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Accuracy • Independence • Integrity

August 23, 2017   |   Ithaca, NY

Accent

Ludicrous horror mocks psychosis

In college, you might encounter thousands of strangers, but you only live with one.

“The Roommate” examines the bizarre relationship between the mentally unstable Rebecca
(Leighton Meester) and her roommate, Sara (Minka Kelly). What begins as an innocent friendship between two new roommates takes an eerie turn as Rebecca obsesses over becoming Sara’s friend and psychotically sabotages anyone who gets too close to her roommate.

In their first lead roles, actresses Meester and Kelly
deliver adequate but ultimately unremarkable performances in a mediocre film. Though the film is labeled a thriller, most of its horror attempts are laughable. Scenes in which Rebecca creepily stalks her roommate through distant coffee shop windows and threatens Sara’s friends provoke laughter rather than fear.

Though the movie’s premise has potential, the film fails to deliver. The plot progresses too quickly, clumsily pushing the story line and relationships to undeveloped stages. Rebecca’s excessive attachment to Sara seems rather sudden and lacks a definitive motive. Allusions to Rebecca’s unhappy home life and a past obsession with another girl are planted in the plot but never develop. These attempts to show Rebecca’s extreme desperation and lunacy provide too many unimportant details. The ambiguity is problematic, especially because there’s no believable display of human reactions or emotions.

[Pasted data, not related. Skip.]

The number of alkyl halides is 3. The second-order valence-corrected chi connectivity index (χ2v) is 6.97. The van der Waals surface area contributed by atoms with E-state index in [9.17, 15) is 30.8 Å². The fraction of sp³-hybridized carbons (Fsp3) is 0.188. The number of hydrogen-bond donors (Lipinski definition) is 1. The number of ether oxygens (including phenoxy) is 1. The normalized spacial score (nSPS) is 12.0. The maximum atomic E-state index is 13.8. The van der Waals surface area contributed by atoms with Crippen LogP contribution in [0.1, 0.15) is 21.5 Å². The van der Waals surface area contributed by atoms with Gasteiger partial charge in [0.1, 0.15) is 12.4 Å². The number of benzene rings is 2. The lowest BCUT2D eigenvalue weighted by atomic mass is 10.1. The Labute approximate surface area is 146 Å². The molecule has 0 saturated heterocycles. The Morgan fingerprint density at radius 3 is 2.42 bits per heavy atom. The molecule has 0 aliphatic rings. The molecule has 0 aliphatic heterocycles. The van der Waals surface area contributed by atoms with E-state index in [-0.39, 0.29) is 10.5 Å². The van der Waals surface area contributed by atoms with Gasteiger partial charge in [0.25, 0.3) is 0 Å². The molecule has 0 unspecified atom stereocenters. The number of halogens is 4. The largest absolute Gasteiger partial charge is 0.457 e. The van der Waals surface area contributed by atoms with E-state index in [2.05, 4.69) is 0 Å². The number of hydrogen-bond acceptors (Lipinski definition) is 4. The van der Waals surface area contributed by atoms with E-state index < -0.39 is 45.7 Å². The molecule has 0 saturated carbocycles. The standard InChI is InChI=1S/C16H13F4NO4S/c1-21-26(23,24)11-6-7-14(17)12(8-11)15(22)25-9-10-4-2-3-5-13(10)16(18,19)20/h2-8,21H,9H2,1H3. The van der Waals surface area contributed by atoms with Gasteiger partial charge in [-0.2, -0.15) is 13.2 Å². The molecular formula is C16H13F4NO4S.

Director Christian E. Christiansen relies too heavily on close-ups. In certain scenes, the cinematography is strangled by claustrophobic shots of characters’ faces. In others, the camera barely pulls back enough to reveal an adequate portion of the setting — the unconvincing collegiate environment — offering the audience only measly snippets of the action. While Christiansen experiments with different angles and camera setups to convey the psychological disturbance, it’s often unnecessary.

While “The Roommate” will likely become a temporary sensation among young teens, it will ultimately vanish with films such as “Prom Night” and “Sorority Row.” Its predictability and sequence of trite, overplayed story lines make it another mediocre thriller. By attempting to illustrate every college student’s worst nightmare, the film is merely a laughable dream.

“The Roommate” was written by Sonny Mallhi and directed by Christian E. Christiansen.

1 out of 4 stars